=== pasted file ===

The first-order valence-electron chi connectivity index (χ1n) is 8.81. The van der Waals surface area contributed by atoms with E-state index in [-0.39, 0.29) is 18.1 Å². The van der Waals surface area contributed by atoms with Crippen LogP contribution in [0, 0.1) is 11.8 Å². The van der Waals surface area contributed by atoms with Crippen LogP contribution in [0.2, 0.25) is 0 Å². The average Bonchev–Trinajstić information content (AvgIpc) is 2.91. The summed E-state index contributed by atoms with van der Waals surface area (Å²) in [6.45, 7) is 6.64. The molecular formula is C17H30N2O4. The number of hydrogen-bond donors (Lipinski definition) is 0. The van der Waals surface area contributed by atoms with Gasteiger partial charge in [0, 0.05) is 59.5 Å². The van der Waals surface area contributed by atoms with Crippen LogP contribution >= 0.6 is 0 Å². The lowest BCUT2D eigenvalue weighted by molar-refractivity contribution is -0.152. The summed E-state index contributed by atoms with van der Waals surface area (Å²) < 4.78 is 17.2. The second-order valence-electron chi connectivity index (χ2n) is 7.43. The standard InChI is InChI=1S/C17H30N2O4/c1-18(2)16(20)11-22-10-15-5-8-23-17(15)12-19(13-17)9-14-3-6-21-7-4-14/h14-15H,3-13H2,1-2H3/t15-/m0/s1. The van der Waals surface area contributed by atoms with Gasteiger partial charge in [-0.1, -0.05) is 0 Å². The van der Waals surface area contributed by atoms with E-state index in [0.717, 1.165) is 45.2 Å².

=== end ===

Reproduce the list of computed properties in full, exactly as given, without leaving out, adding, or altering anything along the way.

The first-order valence-electron chi connectivity index (χ1n) is 8.81. The van der Waals surface area contributed by atoms with E-state index in [-0.39, 0.29) is 18.1 Å². The van der Waals surface area contributed by atoms with Crippen LogP contribution in [0, 0.1) is 11.8 Å². The van der Waals surface area contributed by atoms with Crippen LogP contribution in [0.2, 0.25) is 0 Å². The average Bonchev–Trinajstić information content (AvgIpc) is 2.91. The summed E-state index contributed by atoms with van der Waals surface area (Å²) in [6.45, 7) is 6.64. The molecular formula is C17H30N2O4. The number of hydrogen-bond donors (Lipinski definition) is 0. The van der Waals surface area contributed by atoms with Gasteiger partial charge in [0, 0.05) is 59.5 Å². The van der Waals surface area contributed by atoms with Crippen LogP contribution >= 0.6 is 0 Å². The lowest BCUT2D eigenvalue weighted by molar-refractivity contribution is -0.152. The summed E-state index contributed by atoms with van der Waals surface area (Å²) < 4.78 is 17.2. The second-order valence-electron chi connectivity index (χ2n) is 7.43. The standard InChI is InChI=1S/C17H30N2O4/c1-18(2)16(20)11-22-10-15-5-8-23-17(15)12-19(13-17)9-14-3-6-21-7-4-14/h14-15H,3-13H2,1-2H3/t15-/m0/s1. The van der Waals surface area contributed by atoms with Gasteiger partial charge in [-0.1, -0.05) is 0 Å². The van der Waals surface area contributed by atoms with E-state index in [0.717, 1.165) is 45.2 Å².